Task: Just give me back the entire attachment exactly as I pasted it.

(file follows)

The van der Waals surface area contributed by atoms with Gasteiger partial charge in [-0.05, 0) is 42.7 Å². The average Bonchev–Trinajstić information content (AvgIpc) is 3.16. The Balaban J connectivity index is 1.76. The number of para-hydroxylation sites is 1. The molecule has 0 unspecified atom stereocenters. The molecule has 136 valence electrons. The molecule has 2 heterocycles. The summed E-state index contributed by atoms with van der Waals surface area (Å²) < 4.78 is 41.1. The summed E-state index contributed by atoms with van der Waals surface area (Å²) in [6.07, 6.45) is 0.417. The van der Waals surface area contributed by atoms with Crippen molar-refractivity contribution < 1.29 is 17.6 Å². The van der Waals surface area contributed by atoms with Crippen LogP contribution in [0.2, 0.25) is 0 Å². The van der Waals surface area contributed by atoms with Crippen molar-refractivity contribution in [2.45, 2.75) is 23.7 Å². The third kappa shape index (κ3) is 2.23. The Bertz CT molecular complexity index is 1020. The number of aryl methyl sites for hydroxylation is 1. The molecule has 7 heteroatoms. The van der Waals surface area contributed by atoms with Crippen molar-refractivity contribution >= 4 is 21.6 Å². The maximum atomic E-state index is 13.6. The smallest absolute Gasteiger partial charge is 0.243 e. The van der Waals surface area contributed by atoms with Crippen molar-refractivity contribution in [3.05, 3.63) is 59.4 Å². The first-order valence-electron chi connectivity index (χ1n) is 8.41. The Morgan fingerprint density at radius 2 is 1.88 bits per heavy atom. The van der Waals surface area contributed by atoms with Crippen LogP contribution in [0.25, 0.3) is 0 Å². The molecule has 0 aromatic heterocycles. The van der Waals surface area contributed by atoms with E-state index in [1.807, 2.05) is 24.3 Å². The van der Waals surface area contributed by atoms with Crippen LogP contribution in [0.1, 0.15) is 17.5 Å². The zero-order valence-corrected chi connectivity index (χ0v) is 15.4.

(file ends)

The van der Waals surface area contributed by atoms with Gasteiger partial charge in [-0.05, 0) is 42.7 Å². The average Bonchev–Trinajstić information content (AvgIpc) is 3.16. The Balaban J connectivity index is 1.76. The number of para-hydroxylation sites is 1. The molecule has 0 unspecified atom stereocenters. The molecule has 136 valence electrons. The molecule has 2 heterocycles. The summed E-state index contributed by atoms with van der Waals surface area (Å²) < 4.78 is 41.1. The summed E-state index contributed by atoms with van der Waals surface area (Å²) in [6.07, 6.45) is 0.417. The van der Waals surface area contributed by atoms with Crippen molar-refractivity contribution < 1.29 is 17.6 Å². The van der Waals surface area contributed by atoms with Crippen LogP contribution in [0.2, 0.25) is 0 Å². The van der Waals surface area contributed by atoms with Crippen molar-refractivity contribution in [2.45, 2.75) is 23.7 Å². The third kappa shape index (κ3) is 2.23. The Bertz CT molecular complexity index is 1020. The number of aryl methyl sites for hydroxylation is 1. The molecule has 7 heteroatoms. The van der Waals surface area contributed by atoms with Crippen molar-refractivity contribution >= 4 is 21.6 Å². The maximum atomic E-state index is 13.6. The smallest absolute Gasteiger partial charge is 0.243 e. The van der Waals surface area contributed by atoms with Crippen molar-refractivity contribution in [3.05, 3.63) is 59.4 Å². The first-order valence-electron chi connectivity index (χ1n) is 8.41. The Morgan fingerprint density at radius 2 is 1.88 bits per heavy atom. The van der Waals surface area contributed by atoms with Crippen LogP contribution in [0.25, 0.3) is 0 Å². The molecule has 0 aromatic heterocycles. The van der Waals surface area contributed by atoms with E-state index in [1.807, 2.05) is 24.3 Å². The van der Waals surface area contributed by atoms with Crippen LogP contribution in [0.1, 0.15) is 17.5 Å². The zero-order valence-corrected chi connectivity index (χ0v) is 15.4.